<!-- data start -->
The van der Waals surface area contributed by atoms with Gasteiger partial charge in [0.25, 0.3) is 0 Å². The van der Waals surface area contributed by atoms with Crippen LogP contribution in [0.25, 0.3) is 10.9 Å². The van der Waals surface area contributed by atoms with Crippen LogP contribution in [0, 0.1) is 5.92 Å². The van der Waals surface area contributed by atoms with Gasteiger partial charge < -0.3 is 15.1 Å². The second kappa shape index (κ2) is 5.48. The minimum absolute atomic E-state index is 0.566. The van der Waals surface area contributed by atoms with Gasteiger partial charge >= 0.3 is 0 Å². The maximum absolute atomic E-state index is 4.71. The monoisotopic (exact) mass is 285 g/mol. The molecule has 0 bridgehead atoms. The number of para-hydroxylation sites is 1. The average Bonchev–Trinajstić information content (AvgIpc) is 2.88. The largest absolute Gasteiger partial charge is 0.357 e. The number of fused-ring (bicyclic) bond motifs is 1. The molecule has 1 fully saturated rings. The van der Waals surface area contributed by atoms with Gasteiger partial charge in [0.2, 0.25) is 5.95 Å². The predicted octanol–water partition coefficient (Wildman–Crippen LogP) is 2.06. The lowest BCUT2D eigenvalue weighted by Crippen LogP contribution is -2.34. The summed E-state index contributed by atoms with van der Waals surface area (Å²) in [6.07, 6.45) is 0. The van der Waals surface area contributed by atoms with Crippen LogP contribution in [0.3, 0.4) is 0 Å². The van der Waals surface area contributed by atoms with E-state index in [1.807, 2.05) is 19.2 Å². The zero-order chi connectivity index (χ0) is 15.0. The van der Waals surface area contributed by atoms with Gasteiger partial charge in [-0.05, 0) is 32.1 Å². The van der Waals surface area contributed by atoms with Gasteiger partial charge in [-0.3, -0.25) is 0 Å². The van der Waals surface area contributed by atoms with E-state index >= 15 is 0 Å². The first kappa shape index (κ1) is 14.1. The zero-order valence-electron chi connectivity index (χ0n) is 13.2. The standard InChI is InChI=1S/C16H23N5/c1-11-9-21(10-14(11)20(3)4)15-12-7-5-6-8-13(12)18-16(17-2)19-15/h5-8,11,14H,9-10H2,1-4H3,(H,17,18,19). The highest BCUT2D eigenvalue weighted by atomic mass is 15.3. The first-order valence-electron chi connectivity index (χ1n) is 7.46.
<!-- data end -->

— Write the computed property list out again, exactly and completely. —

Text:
The van der Waals surface area contributed by atoms with Gasteiger partial charge in [0.25, 0.3) is 0 Å². The van der Waals surface area contributed by atoms with Crippen LogP contribution in [0.25, 0.3) is 10.9 Å². The van der Waals surface area contributed by atoms with Crippen LogP contribution in [0, 0.1) is 5.92 Å². The van der Waals surface area contributed by atoms with Gasteiger partial charge < -0.3 is 15.1 Å². The second kappa shape index (κ2) is 5.48. The minimum absolute atomic E-state index is 0.566. The van der Waals surface area contributed by atoms with Gasteiger partial charge >= 0.3 is 0 Å². The maximum absolute atomic E-state index is 4.71. The monoisotopic (exact) mass is 285 g/mol. The molecule has 0 bridgehead atoms. The number of para-hydroxylation sites is 1. The average Bonchev–Trinajstić information content (AvgIpc) is 2.88. The largest absolute Gasteiger partial charge is 0.357 e. The number of fused-ring (bicyclic) bond motifs is 1. The molecule has 1 fully saturated rings. The van der Waals surface area contributed by atoms with Gasteiger partial charge in [0.2, 0.25) is 5.95 Å². The predicted octanol–water partition coefficient (Wildman–Crippen LogP) is 2.06. The lowest BCUT2D eigenvalue weighted by Crippen LogP contribution is -2.34. The summed E-state index contributed by atoms with van der Waals surface area (Å²) in [6.07, 6.45) is 0. The van der Waals surface area contributed by atoms with Crippen LogP contribution in [0.3, 0.4) is 0 Å². The van der Waals surface area contributed by atoms with E-state index in [1.807, 2.05) is 19.2 Å². The zero-order chi connectivity index (χ0) is 15.0. The van der Waals surface area contributed by atoms with Gasteiger partial charge in [-0.05, 0) is 32.1 Å². The van der Waals surface area contributed by atoms with Gasteiger partial charge in [-0.3, -0.25) is 0 Å². The van der Waals surface area contributed by atoms with E-state index >= 15 is 0 Å². The first kappa shape index (κ1) is 14.1. The zero-order valence-electron chi connectivity index (χ0n) is 13.2. The standard InChI is InChI=1S/C16H23N5/c1-11-9-21(10-14(11)20(3)4)15-12-7-5-6-8-13(12)18-16(17-2)19-15/h5-8,11,14H,9-10H2,1-4H3,(H,17,18,19). The highest BCUT2D eigenvalue weighted by atomic mass is 15.3. The first-order valence-electron chi connectivity index (χ1n) is 7.46.